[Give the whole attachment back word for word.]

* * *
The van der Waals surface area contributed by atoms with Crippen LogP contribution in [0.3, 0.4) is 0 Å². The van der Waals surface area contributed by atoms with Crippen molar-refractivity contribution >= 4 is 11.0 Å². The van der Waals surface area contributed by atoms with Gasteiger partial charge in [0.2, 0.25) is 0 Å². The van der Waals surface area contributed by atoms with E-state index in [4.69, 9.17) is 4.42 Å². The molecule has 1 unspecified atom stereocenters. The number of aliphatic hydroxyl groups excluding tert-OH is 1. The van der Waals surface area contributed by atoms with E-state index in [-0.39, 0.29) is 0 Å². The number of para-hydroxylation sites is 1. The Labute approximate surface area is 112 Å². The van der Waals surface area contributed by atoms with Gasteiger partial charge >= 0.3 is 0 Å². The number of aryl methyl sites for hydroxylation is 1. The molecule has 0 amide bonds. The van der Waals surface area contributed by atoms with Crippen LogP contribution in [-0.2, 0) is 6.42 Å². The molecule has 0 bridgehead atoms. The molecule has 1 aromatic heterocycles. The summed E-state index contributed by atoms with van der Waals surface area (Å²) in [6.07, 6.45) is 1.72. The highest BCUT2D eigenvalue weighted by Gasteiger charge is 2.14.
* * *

The van der Waals surface area contributed by atoms with Crippen LogP contribution in [0.3, 0.4) is 0 Å². The van der Waals surface area contributed by atoms with Crippen molar-refractivity contribution >= 4 is 11.0 Å². The van der Waals surface area contributed by atoms with Gasteiger partial charge in [0.2, 0.25) is 0 Å². The van der Waals surface area contributed by atoms with E-state index in [4.69, 9.17) is 4.42 Å². The molecule has 1 unspecified atom stereocenters. The number of aliphatic hydroxyl groups excluding tert-OH is 1. The van der Waals surface area contributed by atoms with E-state index in [-0.39, 0.29) is 0 Å². The number of para-hydroxylation sites is 1. The Labute approximate surface area is 112 Å². The van der Waals surface area contributed by atoms with Gasteiger partial charge >= 0.3 is 0 Å². The number of aryl methyl sites for hydroxylation is 1. The molecule has 0 amide bonds. The van der Waals surface area contributed by atoms with Crippen LogP contribution in [-0.2, 0) is 6.42 Å². The molecule has 0 bridgehead atoms. The molecule has 1 aromatic heterocycles. The summed E-state index contributed by atoms with van der Waals surface area (Å²) in [6.07, 6.45) is 1.72. The highest BCUT2D eigenvalue weighted by Gasteiger charge is 2.14.